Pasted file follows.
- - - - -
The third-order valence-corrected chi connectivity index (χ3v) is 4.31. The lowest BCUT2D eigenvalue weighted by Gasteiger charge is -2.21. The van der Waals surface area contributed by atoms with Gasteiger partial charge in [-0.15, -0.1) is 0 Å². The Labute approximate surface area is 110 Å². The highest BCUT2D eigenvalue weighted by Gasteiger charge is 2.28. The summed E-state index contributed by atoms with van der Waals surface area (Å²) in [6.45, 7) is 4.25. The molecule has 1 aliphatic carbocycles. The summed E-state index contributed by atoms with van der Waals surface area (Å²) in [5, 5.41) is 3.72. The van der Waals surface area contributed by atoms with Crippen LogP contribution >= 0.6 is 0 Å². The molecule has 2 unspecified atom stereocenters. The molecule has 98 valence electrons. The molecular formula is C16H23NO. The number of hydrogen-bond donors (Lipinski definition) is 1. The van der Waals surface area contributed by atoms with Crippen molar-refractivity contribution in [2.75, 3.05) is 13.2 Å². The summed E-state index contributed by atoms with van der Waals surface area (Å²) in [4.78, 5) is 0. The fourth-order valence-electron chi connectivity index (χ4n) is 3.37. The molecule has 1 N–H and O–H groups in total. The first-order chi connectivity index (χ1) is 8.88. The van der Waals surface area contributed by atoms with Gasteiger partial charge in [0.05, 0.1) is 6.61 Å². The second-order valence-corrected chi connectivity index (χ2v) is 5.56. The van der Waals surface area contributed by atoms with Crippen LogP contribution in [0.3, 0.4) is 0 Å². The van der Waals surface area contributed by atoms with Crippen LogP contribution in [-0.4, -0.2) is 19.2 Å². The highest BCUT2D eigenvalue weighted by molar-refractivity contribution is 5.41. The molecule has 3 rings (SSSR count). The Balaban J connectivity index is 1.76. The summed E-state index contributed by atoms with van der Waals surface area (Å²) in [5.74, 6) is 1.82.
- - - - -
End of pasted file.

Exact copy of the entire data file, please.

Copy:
The third-order valence-corrected chi connectivity index (χ3v) is 4.31. The lowest BCUT2D eigenvalue weighted by Gasteiger charge is -2.21. The van der Waals surface area contributed by atoms with Gasteiger partial charge in [-0.15, -0.1) is 0 Å². The Labute approximate surface area is 110 Å². The highest BCUT2D eigenvalue weighted by Gasteiger charge is 2.28. The summed E-state index contributed by atoms with van der Waals surface area (Å²) in [6.45, 7) is 4.25. The molecule has 1 aliphatic carbocycles. The summed E-state index contributed by atoms with van der Waals surface area (Å²) in [5, 5.41) is 3.72. The van der Waals surface area contributed by atoms with Crippen LogP contribution >= 0.6 is 0 Å². The molecule has 2 unspecified atom stereocenters. The molecule has 98 valence electrons. The molecular formula is C16H23NO. The number of hydrogen-bond donors (Lipinski definition) is 1. The van der Waals surface area contributed by atoms with Crippen molar-refractivity contribution in [2.75, 3.05) is 13.2 Å². The summed E-state index contributed by atoms with van der Waals surface area (Å²) in [4.78, 5) is 0. The fourth-order valence-electron chi connectivity index (χ4n) is 3.37. The molecule has 1 N–H and O–H groups in total. The first-order chi connectivity index (χ1) is 8.88. The van der Waals surface area contributed by atoms with Gasteiger partial charge in [0.05, 0.1) is 6.61 Å². The second-order valence-corrected chi connectivity index (χ2v) is 5.56. The van der Waals surface area contributed by atoms with Crippen LogP contribution in [0.3, 0.4) is 0 Å². The van der Waals surface area contributed by atoms with Crippen LogP contribution in [-0.4, -0.2) is 19.2 Å². The highest BCUT2D eigenvalue weighted by molar-refractivity contribution is 5.41. The molecule has 3 rings (SSSR count). The Balaban J connectivity index is 1.76. The summed E-state index contributed by atoms with van der Waals surface area (Å²) in [5.74, 6) is 1.82.